Thatching Ant Mound
I was walking in the woods to the northwest of the house with the girls on June 2, 2013, when we quite literally stumbled across this big anthill. As in, Rosie tripped over it. So, I made a note of the location, and came back later with a camera and a ruler. The mound was a mixture of dirt and bits of dead grass, with live grass growing in it. It stood about six inches tall, and was about a foot wide.
This mound is characteristic of ants in the Formica genus, which are also known as “wood ants” or “mound ants”.
It was a coolish day, so I had to dig into the mound a bit to find some ants.
They of course did not take kindly to this, and decided to let me know they were displeased. Luckily, they don’t have actual stings, and while the bite is a bit painful, it’s nothing that one can’t shrug off long enough to get a picture.
I think they are likely to be ants in the Formica rufa species group, which includes the Thatching Ant, Formica obscuripes. The ID features are kind of subtle, though, and I didn’t actually get pictures to show them well enough to tell if they are that exact species or not. So I’m mainly basing this on the range maps, the nest style, and the fact that the Thatching Ant is the only one in this species group that has a common name, and is therefore probably the most, well, common .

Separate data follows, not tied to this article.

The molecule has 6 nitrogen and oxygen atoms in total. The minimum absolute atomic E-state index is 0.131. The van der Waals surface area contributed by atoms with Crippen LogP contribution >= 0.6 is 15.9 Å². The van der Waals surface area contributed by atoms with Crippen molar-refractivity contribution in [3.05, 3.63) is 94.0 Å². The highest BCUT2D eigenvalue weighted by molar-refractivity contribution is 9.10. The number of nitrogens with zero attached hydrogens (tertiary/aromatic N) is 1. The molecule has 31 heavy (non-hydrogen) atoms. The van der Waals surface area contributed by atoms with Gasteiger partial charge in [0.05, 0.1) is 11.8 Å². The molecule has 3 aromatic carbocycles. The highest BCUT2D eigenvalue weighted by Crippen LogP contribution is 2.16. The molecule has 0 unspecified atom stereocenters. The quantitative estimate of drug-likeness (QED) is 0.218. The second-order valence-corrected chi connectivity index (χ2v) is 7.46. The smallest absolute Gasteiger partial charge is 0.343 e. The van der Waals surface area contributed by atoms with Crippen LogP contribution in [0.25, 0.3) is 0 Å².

These ants are pretty fiercely predatory, and are also commonly found farming aphids for their honeydew. In fact, here are some that I previously photographed tending some scale insects on one of our plum trees. They are not at all shy about biting, either. If you wanted to smear someone with honey and stake them out on an anthill, this would be one of the kinds of anthills that would be appropriate to use.
I gather that the mound really is mostly above-ground. See this paper for more details about their nests, and possible reasons why they are built like that. Rather than digging down underground like other ants do, these ants dig down a bit to get dirt, but then bulk it up with leaf litter and dead grass. This might work out pretty well around here, where we have deep snow. An underground nest is likely to get flooded when the snow melts, and could take a long time to warm up in the sun, while the surface nest will stay relatively dry and warm up right away. So, this mound isn’t an indication of a massive, deep nest – what we see is pretty much all there is.
 If I remember correctly, Sam and Rosie were hunting fairies at the time.
 BugGuide says that the common name of “Thatching Ant” is only associated with the one, most common species in this group, and that the others “don’t have common names”. I don’t think this is realistic, though, and in fact I think it kind of flies in the face of how common names are even used. As far as I’m concerned, the whole idea of a common name is that it is something that can be used casually to refer to an insect well enough that another person will have a good idea of what it is, but without worrying too much about the exact species definition. By this way of thinking, the name “Thatching Ant” would apply equally well to all of the generally-similar members of the genus that build these thatch-pile nests, and not just the particular species Formica obscuripes